For the Hudson Rail Tunnels, Hints of Progress

Photo of Wendy Pollack

A series of excruciating rush-hour delays on NJ Transit in the last few weeks have exposed how reliant our region is on worn-out infrastructure that should have been modernized or replaced decades ago.

The tri-state area is loaded with bridges, rail systems and roadways that have suffered from years of under-investment. But perhaps the biggest risk we face is with the rail tunnel linking New Jersey and New York. Built more than a century ago, the fraying tubes that carry NJ Transit and Amtrak trains are the biggest chokepoint in the Northeast, and the source of constant delays for commuters. For years, the tunnels have needed extended repairs that are impossible to do while keeping trains running. The situation deteriorated when the tunnels flooded with salt water during Hurricane Sandy. Amtrak officials say the tubes are a ticking time bomb.

Fortunately, policy makers are recognizing the urgency of building new trans-Hudson tunnels alongside the existing ones. U.S. Transportation Secretary Anthony Foxx said recently that inaction on Amtrak’s plan to replace the tunnels is "almost criminal." On Tuesday, New York Sen. Chuck Schumer called for the creation of a new authority, the Gateway Development Corp., to lead the tunnel project. The senator also recommended reinvesting the profits Amtrak receives from the busy Northeast Corridor into the tunnel project, and urged the long-term reauthorization of the Highway Trust Fund, which Congress has been keeping on life support with short extensions.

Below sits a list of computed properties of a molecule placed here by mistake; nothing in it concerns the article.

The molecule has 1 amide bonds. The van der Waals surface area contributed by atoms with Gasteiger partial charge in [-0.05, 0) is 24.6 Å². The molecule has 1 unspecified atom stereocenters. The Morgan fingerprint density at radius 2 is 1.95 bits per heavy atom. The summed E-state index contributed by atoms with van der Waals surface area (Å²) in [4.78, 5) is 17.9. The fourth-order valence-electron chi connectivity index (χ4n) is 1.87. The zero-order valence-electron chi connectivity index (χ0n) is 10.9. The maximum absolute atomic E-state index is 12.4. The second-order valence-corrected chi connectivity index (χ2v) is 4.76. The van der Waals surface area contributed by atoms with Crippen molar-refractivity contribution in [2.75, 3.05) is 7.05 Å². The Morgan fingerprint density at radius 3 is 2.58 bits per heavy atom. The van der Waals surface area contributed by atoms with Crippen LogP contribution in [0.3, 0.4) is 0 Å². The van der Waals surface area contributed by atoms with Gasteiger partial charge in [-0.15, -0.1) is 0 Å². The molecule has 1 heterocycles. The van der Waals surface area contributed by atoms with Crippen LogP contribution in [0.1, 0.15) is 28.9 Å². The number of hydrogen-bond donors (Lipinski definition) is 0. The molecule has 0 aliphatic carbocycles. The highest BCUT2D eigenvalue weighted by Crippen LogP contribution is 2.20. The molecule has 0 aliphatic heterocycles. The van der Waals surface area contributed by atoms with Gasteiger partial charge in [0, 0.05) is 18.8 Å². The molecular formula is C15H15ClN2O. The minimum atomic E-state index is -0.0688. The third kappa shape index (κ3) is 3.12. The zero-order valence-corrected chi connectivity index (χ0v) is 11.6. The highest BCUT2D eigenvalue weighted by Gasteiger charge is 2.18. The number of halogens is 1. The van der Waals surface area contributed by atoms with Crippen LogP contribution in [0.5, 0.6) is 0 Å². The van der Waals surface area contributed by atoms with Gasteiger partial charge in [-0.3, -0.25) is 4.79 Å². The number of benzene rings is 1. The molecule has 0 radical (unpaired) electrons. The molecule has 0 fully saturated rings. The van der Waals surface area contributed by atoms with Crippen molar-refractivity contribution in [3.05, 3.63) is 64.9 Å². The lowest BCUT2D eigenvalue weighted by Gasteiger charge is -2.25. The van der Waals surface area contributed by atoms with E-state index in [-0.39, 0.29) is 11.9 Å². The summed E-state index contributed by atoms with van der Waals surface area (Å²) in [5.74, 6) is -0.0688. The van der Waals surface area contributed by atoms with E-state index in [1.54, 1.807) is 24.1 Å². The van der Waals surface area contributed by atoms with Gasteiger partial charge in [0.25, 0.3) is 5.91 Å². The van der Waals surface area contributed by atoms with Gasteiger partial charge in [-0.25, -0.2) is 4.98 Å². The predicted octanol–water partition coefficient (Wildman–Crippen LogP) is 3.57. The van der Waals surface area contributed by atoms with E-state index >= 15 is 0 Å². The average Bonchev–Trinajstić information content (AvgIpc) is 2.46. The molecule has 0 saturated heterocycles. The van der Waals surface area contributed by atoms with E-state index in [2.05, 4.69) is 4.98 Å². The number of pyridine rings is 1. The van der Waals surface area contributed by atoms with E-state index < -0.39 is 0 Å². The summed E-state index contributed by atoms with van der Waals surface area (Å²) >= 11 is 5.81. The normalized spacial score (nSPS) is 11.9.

Getting new tunnels built will take tremendous coordination and effort among a huge group of stakeholders: Amtrak, NJ Transit, the Port Authority, and leaders in Albany, Trenton and New York City. It also will require a great deal of money – Sen. Schumer on Tuesday put the full cost at between $20 billion and $25 billion – depending in part on which projects are included. To move ahead, the new tunnel will need federal funding, and support from the states. Finding new revenue is never easy, but one obvious place to start is the federal gas tax, which has hasn’t budged since 1993.

Initially, a new tunnel will take over for the damaged tubes, which will be taken out of service for intensive repairs. But ultimately, the region should be able to operate all four tubes, which combined with an overhaul of Penn Station and other improvements will greatly expand transit capacity in the region. That means faster commutes, shorter waits between trains, less crowding and fewer delays.

The expansion is long overdue. Passenger demand at rush hour surpasses what the rail tunnels and Penn Station can handle, and the situation will only deteriorate as the region’s population expands. But for the first time in a long while, there are reasons to be hopeful.

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